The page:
Monday, December 02, 2013
Did Mayor Bloomberg Influence The New York Times Editorial Trashing NYC Teachers?
On Sunday I picked up the overpriced Sunday New York Times from my neighbor's stoop and read the Editorial Board's opinion page about how Mayor elect Bill de Blasio should negotiate with the teachers union on a new contract with retroactive raises. I couldn't believe what I was reading. At first I thought "did those anti-teacher New York Post and Daily News Editorial Boards hijack the Times"? Then it came to me the Times Editorial Board was really a puppet and was airing Mayor Bloomberg's looney ideas on how to destroy the teaching profession and the union that represents them. Let's look at what the opinion piece said and what's wrong with it.
Fist, the Times article recommends that the new contract should eliminate seniority rights for both raises and salary steps and don't forget layoffs. According to the Times Editorial, "newbie teachers" who are "highly effective" should get "merit pay" and kept if layoffs occur. while experienced teachers should not be increasingly compensated for time in the system and should not result in raises in their salary. Moreover, advanced degrees and increasing education credits should not come with pay raises and salary steps. On the other hand, the article wants to pay starting teachers a higher salary to keep them in the system. That's the reason that 50% leave the profession. How about the hostile environment, lack of support, or that teaching is just a stop on the road to a real job as the real reasons for abandoning teaching. I smell a whiff of E4E here.
Second, the Editorial Board wants to give a time limit to those "inactive teachers" (ATRs). Notice they make it sound like ATRs do nothing but sit all day and read a book. They ignore the fact that the ATRs are in the classroom all day as provisionals, leave replacements, and covering classes for absent teachers but that doesn't seem to count. The article also makes it sound like the ATRs don't want a job when the truth is that the ATRs do want a permanent position but are discriminated against by principals because of their age and salary and the ones that do get a job are usually younger with less than ten years in the system. How convenient that they ignore that fact that principals are encouraged to hire the "cheapest" and not the "best" teachers..
Third, the article uses the Bloomberg/Tweed idea of terminating teachers for alleged misconduct, if substantiated by an investigator. In other words, the Times Editorial Board wants to eliminate teacher "due process rights" by making some alleged misconduct automatically a termination offense, despite the very real possibility that the teacher is actually innocent of the allegations. No need for evidence or an independent Arbitrator to weigh the evidence, if an investigator believes it happened, despite no evidence showing it did, its good enough for the Editorial Board. "What country do they live in"? The Soviet Union? Maybe the Times Editorial Board works for "Pravda"?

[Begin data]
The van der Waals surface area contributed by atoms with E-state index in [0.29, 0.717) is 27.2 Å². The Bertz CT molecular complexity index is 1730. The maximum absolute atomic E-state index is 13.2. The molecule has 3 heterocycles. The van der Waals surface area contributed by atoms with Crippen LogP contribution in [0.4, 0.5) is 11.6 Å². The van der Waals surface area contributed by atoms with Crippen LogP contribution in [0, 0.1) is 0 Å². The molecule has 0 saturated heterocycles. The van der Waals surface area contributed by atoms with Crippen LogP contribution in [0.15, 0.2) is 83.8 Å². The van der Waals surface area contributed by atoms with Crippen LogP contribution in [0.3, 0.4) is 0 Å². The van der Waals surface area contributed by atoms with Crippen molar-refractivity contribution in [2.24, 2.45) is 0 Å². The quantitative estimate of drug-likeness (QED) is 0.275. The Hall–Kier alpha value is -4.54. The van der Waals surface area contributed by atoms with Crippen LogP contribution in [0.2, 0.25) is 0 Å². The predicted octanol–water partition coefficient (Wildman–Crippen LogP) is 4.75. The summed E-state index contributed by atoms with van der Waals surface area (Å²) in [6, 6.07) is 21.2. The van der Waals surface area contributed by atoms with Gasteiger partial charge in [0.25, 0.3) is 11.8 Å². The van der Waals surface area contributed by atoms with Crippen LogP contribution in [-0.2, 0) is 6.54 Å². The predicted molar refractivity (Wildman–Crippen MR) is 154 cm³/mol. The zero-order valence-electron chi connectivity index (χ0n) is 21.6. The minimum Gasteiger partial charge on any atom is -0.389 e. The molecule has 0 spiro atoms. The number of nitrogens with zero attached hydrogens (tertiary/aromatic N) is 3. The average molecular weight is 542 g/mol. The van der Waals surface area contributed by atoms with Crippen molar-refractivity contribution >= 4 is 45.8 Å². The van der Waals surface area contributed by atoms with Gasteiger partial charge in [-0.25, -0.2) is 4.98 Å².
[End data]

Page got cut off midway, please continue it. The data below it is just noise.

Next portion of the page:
Fourth, those clueless non-educators want teacher work rules loosened by adding more time, teacher parent conferences, and more classroom instruction that occur in those thriving charter schools. What's left unsaid is the extremely high teacher turnover rate, relentless test preparation at the expense of real learning, and the stringent discipline procedures that result in many "high needs" students to be excluded or expelled from those schools. However, I guess that doesn't count to the Times.
Finally, the article fails to point out the "City pattern" was set for the two 4% raises for fiscal 2009-10 and they included no "givebacks". Since the beginning of collective bargaining in the 70's one a "pattern is set", all unions get the same or very similar pattern. Its no different now and just because the Mayor rather use the money for other purposes does not make it right. Yet, the Editorial Board fails to address this issue as if it doesn't exist.
The Times Editorial Board's opinion piece is, as my independent Arbitrator said when he threw out a letter to my file as "unfair and inaccurate" when it comes to the truth Shame on them for their trash article.
I must say if Mayor Bloomberg admitted he influenced the Times Editorial I, for one, would not be surprised. What shocked me was how low the Times Editorial Board would take the DOE supplied information without a real "fact checking" process and then stoop so low as to trash NYC teachers and their union while getting the issues all wrong in the process.